The /d/ sound may be spelled with <d>, <de> or <dd>. The /ð/ sound is spelled <th>.
Most languages have a close equivalent of the English voiced alveolar plosive /d/, but very few have an equivalent of the voiced dental fricative of then. This sound may be replaced by /s/, /z/, /d/, /t/ or even /v/. When the contrast occurs finally, as in breed/breathe, and even more so within a post-vocalic cluster, as in breeds/ breathes, the articulatory difference may be very small; many speakers will simplify both breeds and breathes in rapid speech so that they become homophones of breeze. If learners try too hard to articulate the sounds in this environment, they may create a problem where none exists.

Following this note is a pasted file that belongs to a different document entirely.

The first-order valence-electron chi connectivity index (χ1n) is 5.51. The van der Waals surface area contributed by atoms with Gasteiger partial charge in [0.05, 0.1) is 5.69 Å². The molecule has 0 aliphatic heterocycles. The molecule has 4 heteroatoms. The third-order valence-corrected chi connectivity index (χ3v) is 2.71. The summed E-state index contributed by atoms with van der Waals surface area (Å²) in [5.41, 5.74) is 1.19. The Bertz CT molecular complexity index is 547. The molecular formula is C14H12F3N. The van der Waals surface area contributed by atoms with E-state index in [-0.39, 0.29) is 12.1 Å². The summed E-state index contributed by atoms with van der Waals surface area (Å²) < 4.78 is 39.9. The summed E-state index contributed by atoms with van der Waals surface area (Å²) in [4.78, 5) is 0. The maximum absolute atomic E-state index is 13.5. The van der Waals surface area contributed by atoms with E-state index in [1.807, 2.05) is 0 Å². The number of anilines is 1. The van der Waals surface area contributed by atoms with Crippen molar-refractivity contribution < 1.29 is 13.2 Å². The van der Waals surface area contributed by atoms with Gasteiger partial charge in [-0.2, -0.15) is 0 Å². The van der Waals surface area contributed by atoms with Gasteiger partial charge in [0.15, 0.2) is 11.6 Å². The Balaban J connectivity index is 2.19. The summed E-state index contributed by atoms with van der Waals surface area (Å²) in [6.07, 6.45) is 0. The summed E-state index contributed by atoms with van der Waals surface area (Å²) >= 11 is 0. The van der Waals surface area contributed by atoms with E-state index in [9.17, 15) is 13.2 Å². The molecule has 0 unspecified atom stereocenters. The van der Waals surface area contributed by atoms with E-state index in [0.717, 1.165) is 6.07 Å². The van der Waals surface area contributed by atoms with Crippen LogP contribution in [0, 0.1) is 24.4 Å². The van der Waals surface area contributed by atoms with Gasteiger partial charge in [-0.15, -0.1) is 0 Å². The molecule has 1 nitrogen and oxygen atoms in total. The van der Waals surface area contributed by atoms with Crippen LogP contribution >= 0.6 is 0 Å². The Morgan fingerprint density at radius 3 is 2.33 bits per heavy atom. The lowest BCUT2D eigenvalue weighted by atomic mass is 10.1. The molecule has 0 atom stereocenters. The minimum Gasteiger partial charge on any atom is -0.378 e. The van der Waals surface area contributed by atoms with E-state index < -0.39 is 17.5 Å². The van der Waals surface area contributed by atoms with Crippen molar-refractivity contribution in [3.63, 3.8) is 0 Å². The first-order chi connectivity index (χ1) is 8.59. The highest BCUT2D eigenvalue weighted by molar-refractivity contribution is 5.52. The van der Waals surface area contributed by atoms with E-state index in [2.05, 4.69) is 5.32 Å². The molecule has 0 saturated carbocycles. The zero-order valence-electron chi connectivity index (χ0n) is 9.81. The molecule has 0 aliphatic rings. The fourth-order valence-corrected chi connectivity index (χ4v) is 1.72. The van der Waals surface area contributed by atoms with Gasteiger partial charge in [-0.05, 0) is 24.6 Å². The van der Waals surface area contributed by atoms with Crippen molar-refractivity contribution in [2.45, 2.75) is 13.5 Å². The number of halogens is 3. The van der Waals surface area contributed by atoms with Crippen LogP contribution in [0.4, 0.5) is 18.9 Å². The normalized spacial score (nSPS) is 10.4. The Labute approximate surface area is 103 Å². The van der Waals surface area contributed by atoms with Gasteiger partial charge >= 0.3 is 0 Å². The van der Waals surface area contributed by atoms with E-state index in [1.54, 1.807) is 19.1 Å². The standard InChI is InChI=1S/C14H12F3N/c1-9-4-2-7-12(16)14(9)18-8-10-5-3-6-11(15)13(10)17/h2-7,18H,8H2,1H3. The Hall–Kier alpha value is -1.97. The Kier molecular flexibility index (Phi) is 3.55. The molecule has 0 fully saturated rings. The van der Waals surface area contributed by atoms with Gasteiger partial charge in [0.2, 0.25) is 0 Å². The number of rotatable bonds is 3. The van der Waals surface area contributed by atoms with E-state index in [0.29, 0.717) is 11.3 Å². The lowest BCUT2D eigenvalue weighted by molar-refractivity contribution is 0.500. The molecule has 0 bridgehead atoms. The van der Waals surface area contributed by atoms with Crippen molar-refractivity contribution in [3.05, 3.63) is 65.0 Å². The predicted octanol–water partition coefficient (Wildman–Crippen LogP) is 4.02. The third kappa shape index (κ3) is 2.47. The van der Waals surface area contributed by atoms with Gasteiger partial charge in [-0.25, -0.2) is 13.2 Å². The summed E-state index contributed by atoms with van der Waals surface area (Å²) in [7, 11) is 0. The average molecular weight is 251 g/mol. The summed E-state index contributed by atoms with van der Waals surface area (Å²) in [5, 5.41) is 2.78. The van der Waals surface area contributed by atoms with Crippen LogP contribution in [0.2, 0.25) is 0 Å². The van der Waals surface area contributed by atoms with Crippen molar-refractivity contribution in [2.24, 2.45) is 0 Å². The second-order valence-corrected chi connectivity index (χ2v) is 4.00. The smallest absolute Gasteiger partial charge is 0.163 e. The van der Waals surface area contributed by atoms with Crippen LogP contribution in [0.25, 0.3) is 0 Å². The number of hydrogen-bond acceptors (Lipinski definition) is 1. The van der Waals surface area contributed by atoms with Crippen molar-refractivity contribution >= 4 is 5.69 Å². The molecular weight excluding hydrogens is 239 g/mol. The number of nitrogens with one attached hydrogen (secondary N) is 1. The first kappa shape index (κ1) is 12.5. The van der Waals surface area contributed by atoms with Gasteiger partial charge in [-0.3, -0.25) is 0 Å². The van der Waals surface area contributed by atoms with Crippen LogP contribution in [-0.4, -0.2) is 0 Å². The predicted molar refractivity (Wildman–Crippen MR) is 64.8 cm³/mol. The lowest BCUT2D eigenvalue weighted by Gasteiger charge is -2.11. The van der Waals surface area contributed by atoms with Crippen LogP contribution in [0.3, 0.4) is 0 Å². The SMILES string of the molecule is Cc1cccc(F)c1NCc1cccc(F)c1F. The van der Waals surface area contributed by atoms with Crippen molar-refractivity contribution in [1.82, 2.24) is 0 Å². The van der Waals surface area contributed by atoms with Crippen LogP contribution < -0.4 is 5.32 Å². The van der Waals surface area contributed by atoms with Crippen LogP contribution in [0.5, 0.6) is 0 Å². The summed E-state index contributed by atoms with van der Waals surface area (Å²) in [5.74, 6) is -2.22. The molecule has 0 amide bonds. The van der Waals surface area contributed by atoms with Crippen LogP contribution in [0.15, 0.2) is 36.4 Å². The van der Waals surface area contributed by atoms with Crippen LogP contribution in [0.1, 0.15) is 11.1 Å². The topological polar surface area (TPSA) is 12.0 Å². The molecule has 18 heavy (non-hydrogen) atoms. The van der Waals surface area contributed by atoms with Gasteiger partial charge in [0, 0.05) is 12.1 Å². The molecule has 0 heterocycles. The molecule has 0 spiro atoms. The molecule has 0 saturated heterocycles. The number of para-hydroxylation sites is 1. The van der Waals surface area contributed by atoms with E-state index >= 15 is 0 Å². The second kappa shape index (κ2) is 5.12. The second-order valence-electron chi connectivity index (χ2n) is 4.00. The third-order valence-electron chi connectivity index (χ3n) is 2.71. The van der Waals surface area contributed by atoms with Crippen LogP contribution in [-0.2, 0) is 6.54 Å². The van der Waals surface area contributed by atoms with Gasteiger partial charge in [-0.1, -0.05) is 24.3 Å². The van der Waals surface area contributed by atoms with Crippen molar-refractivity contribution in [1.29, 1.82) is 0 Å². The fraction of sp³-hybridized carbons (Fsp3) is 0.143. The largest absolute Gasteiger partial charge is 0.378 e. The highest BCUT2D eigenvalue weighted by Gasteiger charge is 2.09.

Interesting pairs include:
The mean density value is 0.7%, but there is a very large discrepancy in frequency between the two sounds, with /d/ occurring in over 19,000 words while /Ɵ/ occurs in just under 600. The list makes 44 semantic distinctions, a loading of 67%.
bards baths bayed bathe bladder blather bladders blathers booed booth breed breathe breeds breathes breeding breathing breeder breather breeders breathers cede seethe cedes seethes ceding seething D thee D's these dale they'll Dan than dare their dares theirs Dave they've day they den then dense thence dhow thou Di thy die thy dye thy dine thine dither thither doe though does those dough though doze those header heather headers heathers hide Hythe lade lathe laid lathe larder lather larders lathers lied lithe load loathe loading loathing loads loathes loud Louth odes oaths udder other udders others ride writhe rides writhes riding writhing seed seethe seeds seethes seeding seething side scythe sides scythes siding scything suede swathe swayed swathe teed teethe tide tithe tides tithes tied tithe wordy worthy wordier worthier wordiest worthiest wordily worthily wording Worthing
John Higgins, Shaftesbury, February 2010.